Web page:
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Local man among members of famous Devil’s Brigade honoured


By Carol DunnNEW GLASGOW – Lloyd States spent his life largely in silence about his part in a special military unit during the Second World War.

If he were alive today, that silence could now be broken.

“One of the things he said to me was ‘A good soldier does not talk,’” said his daughter Margaret States.

Lloyd was a member of the First Special Service Force, more famously known as the Devil’s Brigade. Earlier this month, the FSSF was honoured for its contribution to the war effort with the presentation of the Congressional Gold Medal by U.S. Speaker of the House John Boehner at a ceremony in Washington, D.C. The Congressional Gold Medal is the highest civilian honour bestowed by the United States.

The efforts of the FSSF contributed to the liberation of Europe and to the end of the Second World War. "These men saved the free world," said Boehner.

“They were able to make this difference and understood during the war that their effort made a difference, but it was not acknowledged,” said Margaret.

“Any of the men – the veterans – never really allowed themselves to talk about what happened as a member of the Devil’s Brigade. It was classified as top secret until very recently.”

Margaret, who grew up in New Glasgow, watched the ceremony via webcast from her home in Ottawa, and was impressed by listening to the various politicians talk about the FSSF. “It was never talked about like that before. For me, for my dad, it was never about a medal, it was about the recognition of their contribution and what the men gave up.”

The First Special Service Force was a special operations unit formed in July 1942, comprised of 1,800 soldiers from the United States and Canada. The unit targeted military and industrial installations, and was nicknamed the “Devil’s Brigade” by the German opponents because they blackened their faces with boot polish to conduct night raids.

Margaret believes not talking about his experiences contributed to her father suffering from post-traumatic stress disorder, although he wasn’t officially diagnosed with the condition. She’s glad that the remaining veterans will now be able to talk about what happened during their missions.

“It was not recognized in those days (PTSD), plus he couldn’t talk about his part in the war because it was classified top secret. Now with it all coming out and recognizing them with this honour, they can now talk about some aspects of what they went through,” she said.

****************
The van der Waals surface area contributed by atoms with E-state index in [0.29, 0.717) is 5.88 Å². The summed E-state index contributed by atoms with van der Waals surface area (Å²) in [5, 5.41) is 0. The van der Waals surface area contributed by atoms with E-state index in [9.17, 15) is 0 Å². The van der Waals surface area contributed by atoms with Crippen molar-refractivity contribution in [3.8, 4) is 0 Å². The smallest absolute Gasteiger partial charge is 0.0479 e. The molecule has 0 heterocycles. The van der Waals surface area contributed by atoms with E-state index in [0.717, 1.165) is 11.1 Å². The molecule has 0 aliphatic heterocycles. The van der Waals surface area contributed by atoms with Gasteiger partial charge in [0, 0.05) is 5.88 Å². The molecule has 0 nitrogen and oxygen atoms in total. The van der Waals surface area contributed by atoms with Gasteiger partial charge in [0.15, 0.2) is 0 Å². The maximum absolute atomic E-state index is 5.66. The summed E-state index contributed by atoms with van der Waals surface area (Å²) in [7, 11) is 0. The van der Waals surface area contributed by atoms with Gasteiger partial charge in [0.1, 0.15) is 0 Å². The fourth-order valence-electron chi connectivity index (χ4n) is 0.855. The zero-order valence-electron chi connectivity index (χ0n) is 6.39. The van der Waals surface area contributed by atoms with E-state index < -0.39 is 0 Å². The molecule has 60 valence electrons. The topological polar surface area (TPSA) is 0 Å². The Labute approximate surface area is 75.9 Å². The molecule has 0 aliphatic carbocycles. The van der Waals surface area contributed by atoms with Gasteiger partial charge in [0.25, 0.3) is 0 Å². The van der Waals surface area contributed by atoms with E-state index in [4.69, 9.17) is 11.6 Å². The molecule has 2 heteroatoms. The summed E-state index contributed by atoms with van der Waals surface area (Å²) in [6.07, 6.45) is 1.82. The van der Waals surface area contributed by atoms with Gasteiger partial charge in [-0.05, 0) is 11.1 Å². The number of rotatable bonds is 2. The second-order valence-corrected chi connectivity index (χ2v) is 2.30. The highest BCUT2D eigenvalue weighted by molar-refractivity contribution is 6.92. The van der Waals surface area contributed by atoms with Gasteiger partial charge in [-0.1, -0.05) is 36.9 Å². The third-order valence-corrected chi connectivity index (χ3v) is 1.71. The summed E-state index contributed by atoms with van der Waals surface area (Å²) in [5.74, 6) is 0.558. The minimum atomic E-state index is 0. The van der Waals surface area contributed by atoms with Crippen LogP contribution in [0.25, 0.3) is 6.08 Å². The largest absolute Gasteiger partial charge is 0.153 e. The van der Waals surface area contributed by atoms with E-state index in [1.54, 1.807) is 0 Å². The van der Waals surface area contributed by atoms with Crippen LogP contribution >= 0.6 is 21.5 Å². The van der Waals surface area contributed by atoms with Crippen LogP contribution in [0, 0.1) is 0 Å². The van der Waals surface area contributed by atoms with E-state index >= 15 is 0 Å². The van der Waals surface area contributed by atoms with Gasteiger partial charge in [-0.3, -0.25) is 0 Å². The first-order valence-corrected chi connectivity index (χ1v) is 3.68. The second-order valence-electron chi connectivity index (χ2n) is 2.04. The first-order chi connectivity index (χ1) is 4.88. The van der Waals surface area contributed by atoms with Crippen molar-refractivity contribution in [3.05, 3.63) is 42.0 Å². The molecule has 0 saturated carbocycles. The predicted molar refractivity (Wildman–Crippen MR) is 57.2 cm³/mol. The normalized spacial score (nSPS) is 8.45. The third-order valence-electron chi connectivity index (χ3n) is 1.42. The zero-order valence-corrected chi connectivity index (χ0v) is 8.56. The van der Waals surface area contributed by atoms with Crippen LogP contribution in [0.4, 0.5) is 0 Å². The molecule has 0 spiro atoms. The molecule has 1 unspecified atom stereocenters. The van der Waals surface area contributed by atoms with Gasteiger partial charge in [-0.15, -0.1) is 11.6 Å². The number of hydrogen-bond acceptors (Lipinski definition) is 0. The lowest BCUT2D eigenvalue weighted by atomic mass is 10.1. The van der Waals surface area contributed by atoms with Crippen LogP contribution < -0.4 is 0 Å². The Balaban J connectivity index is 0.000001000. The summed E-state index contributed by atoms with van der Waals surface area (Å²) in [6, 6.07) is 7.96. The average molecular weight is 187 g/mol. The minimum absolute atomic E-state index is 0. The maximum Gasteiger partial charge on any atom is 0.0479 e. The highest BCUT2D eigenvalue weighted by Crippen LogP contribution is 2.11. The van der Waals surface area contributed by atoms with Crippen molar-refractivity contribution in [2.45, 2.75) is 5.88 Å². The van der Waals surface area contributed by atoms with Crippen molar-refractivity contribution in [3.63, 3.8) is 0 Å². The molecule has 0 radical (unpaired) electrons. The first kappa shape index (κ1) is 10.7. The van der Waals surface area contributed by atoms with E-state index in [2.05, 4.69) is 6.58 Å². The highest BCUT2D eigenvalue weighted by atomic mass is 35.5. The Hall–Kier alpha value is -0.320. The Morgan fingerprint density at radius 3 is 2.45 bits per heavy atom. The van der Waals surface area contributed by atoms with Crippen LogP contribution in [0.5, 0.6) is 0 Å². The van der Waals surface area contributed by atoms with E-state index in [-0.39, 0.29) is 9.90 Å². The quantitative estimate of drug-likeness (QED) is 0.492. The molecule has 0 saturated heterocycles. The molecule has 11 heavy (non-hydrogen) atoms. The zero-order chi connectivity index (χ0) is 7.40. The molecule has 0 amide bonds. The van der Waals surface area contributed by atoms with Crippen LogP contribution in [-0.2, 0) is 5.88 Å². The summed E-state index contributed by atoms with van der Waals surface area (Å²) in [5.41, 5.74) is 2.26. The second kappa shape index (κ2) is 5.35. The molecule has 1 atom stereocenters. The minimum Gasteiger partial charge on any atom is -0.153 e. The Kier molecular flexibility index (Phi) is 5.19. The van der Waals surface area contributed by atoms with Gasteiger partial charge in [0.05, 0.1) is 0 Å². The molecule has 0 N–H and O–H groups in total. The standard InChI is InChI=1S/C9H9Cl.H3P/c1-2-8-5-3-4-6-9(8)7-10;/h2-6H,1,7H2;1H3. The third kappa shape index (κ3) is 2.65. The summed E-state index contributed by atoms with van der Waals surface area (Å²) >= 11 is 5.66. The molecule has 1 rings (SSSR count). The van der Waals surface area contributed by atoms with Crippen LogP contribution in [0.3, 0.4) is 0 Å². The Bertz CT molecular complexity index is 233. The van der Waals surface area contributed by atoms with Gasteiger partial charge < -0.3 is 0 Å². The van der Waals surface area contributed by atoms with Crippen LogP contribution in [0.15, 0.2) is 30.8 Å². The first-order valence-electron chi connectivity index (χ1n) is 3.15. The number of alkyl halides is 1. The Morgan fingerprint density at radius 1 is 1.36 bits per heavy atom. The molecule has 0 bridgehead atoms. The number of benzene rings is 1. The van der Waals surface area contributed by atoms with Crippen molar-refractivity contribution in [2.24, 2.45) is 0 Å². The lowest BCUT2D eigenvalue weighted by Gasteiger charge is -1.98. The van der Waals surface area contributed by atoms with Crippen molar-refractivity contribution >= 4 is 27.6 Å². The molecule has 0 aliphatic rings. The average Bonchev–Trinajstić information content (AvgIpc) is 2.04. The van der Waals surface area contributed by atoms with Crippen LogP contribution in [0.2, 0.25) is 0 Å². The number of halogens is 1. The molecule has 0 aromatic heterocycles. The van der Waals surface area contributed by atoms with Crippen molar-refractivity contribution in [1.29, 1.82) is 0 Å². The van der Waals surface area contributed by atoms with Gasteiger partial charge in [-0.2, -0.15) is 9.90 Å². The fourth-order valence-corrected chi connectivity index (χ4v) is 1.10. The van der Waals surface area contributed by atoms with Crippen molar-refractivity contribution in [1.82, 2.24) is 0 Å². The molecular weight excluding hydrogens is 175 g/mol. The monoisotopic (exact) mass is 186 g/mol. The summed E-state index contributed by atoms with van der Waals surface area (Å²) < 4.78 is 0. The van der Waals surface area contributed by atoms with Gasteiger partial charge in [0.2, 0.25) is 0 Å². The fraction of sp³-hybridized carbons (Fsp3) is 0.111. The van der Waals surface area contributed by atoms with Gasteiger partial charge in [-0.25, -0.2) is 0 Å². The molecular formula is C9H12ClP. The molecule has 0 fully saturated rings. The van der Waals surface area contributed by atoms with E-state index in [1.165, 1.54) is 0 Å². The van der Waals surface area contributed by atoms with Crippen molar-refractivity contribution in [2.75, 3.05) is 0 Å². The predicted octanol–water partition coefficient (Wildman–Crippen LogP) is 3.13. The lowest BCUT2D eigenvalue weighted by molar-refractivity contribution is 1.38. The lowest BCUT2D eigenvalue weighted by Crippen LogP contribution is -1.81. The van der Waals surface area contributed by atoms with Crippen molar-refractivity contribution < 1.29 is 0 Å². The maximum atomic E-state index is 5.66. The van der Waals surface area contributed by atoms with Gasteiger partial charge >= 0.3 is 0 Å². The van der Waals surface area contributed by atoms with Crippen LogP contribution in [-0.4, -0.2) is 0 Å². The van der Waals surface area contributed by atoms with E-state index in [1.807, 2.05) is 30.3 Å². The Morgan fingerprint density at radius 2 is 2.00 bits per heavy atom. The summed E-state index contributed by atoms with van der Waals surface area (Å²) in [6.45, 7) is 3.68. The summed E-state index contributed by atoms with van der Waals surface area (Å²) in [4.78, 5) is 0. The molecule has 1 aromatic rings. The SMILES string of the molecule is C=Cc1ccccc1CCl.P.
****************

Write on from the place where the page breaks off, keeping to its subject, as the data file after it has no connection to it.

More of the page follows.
“To really talk about what really happened would have made a difference with my dad.”

The FSSF underwent intensive training, learning how to handle explosives and other weapons, along with hand-to-hand combat and night fighting. The specialized skills were necessary, as the FSSF members raided strategic positions and parachuted behind enemy lines.

Lloyd was already stationed in Italy as a member of the Princess Patricia’s Canadian Light Infantry when he volunteered to be part of the FSSF, which needed more recruits.

He spoke a little about some of his war experiences, but not about his involvement with the FSSF.

“Some things he shared with me. I tried to really get information from him but he never wanted to talk about it. Any man who has seen active duty doesn’t talk about it. He said there was no glory in war – in fighting and killing people.”

“He never went into detail,” she said, but he told her he participated in night raids, crawling on his hands and knees to the targeted area, and then digging holes to hide in during the day.

After the war ended, Lloyd returned to New Glasgow where he had various jobs – as a trucker, bricklayer and landscaper, until he retired. He passed away in 1996.

The Brigade was disbanded in 1944, but its legacy lives on, as many modern Canadian and American Special Forces units such as the Green Berets, trace their heritage to this unit.

Son, Howard, who lives in Toronto, attended the ceremony in Washington to represent his father and had the opportunity to talk to some of the veterans. “He said it was truly amazing. It was incredible,” said daughter Crystal States, who still lives in New Glasgow.

About 700 people, including about 40 living members of the brigade, attended the hour-long ceremony at the Capitol Visitor Center. Like Margaret, Crystal watched the ceremony on her computer.

“It was very, very moving,” she said. “It wasn’t like being there, but it was the next best thing. It was very formal.”

Margaret believes her father would have been pleased with the acknowledgement of the unit’s efforts. “I think he would have been happy with the unit getting this kind of recognition, but at a personal level, it would not have meant as much to him as it meant to us – his children – knowing and acknowledging he fought with a group of men who changed the outcome of the war.

“To recognize that, finally, in terms of their contribution to the Second World War effort, that it made a difference in the outcome of the war. They were able to defeat the Germans in Italy and helped to keep them from taking over all of Europe.”